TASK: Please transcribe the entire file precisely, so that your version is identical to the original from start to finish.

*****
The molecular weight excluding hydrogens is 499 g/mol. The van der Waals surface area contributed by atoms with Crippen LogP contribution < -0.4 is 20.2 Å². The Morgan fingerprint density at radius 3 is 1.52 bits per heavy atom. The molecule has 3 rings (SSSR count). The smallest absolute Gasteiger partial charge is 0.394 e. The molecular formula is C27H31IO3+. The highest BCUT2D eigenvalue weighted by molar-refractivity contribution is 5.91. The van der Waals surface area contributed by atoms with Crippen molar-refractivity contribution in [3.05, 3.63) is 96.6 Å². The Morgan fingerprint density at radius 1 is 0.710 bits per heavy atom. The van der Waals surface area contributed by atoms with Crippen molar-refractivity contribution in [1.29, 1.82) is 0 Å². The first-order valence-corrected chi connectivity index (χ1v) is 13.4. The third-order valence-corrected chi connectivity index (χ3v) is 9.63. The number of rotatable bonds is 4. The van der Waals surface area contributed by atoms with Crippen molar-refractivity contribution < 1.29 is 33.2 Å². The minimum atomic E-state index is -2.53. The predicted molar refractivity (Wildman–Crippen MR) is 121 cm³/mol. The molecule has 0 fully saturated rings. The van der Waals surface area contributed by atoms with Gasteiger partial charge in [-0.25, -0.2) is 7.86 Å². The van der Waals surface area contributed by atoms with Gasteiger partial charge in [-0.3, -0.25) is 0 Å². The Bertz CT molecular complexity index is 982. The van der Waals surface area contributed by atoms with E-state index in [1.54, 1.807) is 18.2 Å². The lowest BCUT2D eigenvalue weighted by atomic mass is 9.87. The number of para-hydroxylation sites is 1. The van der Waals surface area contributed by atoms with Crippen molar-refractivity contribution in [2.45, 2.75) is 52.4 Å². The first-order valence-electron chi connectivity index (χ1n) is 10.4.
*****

The molecular weight excluding hydrogens is 499 g/mol. The van der Waals surface area contributed by atoms with Crippen LogP contribution < -0.4 is 20.2 Å². The Morgan fingerprint density at radius 3 is 1.52 bits per heavy atom. The molecule has 3 rings (SSSR count). The smallest absolute Gasteiger partial charge is 0.394 e. The molecular formula is C27H31IO3+. The highest BCUT2D eigenvalue weighted by molar-refractivity contribution is 5.91. The van der Waals surface area contributed by atoms with Crippen molar-refractivity contribution in [3.05, 3.63) is 96.6 Å². The Morgan fingerprint density at radius 1 is 0.710 bits per heavy atom. The van der Waals surface area contributed by atoms with Crippen molar-refractivity contribution in [1.29, 1.82) is 0 Å². The first-order valence-corrected chi connectivity index (χ1v) is 13.4. The third-order valence-corrected chi connectivity index (χ3v) is 9.63. The number of rotatable bonds is 4. The van der Waals surface area contributed by atoms with Crippen molar-refractivity contribution < 1.29 is 33.2 Å². The minimum atomic E-state index is -2.53. The predicted molar refractivity (Wildman–Crippen MR) is 121 cm³/mol. The molecule has 0 fully saturated rings. The van der Waals surface area contributed by atoms with Gasteiger partial charge in [-0.25, -0.2) is 7.86 Å². The van der Waals surface area contributed by atoms with Gasteiger partial charge in [-0.3, -0.25) is 0 Å². The Bertz CT molecular complexity index is 982. The van der Waals surface area contributed by atoms with E-state index in [1.54, 1.807) is 18.2 Å². The lowest BCUT2D eigenvalue weighted by atomic mass is 9.87. The number of para-hydroxylation sites is 1. The van der Waals surface area contributed by atoms with Crippen molar-refractivity contribution in [2.45, 2.75) is 52.4 Å². The first-order valence-electron chi connectivity index (χ1n) is 10.4.